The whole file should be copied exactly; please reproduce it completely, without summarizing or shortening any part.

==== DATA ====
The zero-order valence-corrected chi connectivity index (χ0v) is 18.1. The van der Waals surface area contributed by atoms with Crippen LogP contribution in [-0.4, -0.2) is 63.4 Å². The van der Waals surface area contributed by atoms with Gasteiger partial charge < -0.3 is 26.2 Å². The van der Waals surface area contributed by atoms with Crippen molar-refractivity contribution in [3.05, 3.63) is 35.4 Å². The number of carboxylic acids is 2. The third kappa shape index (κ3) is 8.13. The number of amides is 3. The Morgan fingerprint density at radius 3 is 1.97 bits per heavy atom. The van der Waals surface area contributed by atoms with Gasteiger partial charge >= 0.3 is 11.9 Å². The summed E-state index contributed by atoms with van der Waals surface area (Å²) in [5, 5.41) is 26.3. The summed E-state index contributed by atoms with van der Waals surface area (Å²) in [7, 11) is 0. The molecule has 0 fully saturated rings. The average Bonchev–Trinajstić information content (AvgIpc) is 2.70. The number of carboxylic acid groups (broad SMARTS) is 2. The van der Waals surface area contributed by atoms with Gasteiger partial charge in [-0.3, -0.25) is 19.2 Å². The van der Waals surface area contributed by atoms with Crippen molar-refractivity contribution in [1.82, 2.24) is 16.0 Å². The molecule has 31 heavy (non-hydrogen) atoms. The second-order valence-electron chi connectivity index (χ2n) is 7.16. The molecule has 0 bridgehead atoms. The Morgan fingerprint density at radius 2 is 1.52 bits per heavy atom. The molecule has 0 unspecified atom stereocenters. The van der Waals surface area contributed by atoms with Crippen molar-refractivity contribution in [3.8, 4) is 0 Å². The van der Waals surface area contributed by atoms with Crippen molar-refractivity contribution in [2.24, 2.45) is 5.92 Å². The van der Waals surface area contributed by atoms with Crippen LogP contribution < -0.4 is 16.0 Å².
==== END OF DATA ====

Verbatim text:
The zero-order valence-corrected chi connectivity index (χ0v) is 18.1. The van der Waals surface area contributed by atoms with Crippen LogP contribution in [-0.4, -0.2) is 63.4 Å². The van der Waals surface area contributed by atoms with Gasteiger partial charge < -0.3 is 26.2 Å². The van der Waals surface area contributed by atoms with Crippen molar-refractivity contribution in [3.05, 3.63) is 35.4 Å². The number of carboxylic acids is 2. The third kappa shape index (κ3) is 8.13. The number of amides is 3. The Morgan fingerprint density at radius 3 is 1.97 bits per heavy atom. The van der Waals surface area contributed by atoms with Gasteiger partial charge >= 0.3 is 11.9 Å². The summed E-state index contributed by atoms with van der Waals surface area (Å²) in [5, 5.41) is 26.3. The summed E-state index contributed by atoms with van der Waals surface area (Å²) in [7, 11) is 0. The molecule has 0 fully saturated rings. The average Bonchev–Trinajstić information content (AvgIpc) is 2.70. The number of carboxylic acid groups (broad SMARTS) is 2. The van der Waals surface area contributed by atoms with Gasteiger partial charge in [-0.3, -0.25) is 19.2 Å². The van der Waals surface area contributed by atoms with Crippen molar-refractivity contribution in [1.82, 2.24) is 16.0 Å². The molecule has 31 heavy (non-hydrogen) atoms. The second-order valence-electron chi connectivity index (χ2n) is 7.16. The molecule has 0 bridgehead atoms. The Morgan fingerprint density at radius 2 is 1.52 bits per heavy atom. The molecule has 0 unspecified atom stereocenters. The van der Waals surface area contributed by atoms with Crippen molar-refractivity contribution in [3.8, 4) is 0 Å². The van der Waals surface area contributed by atoms with Crippen molar-refractivity contribution in [2.24, 2.45) is 5.92 Å². The van der Waals surface area contributed by atoms with Crippen LogP contribution < -0.4 is 16.0 Å².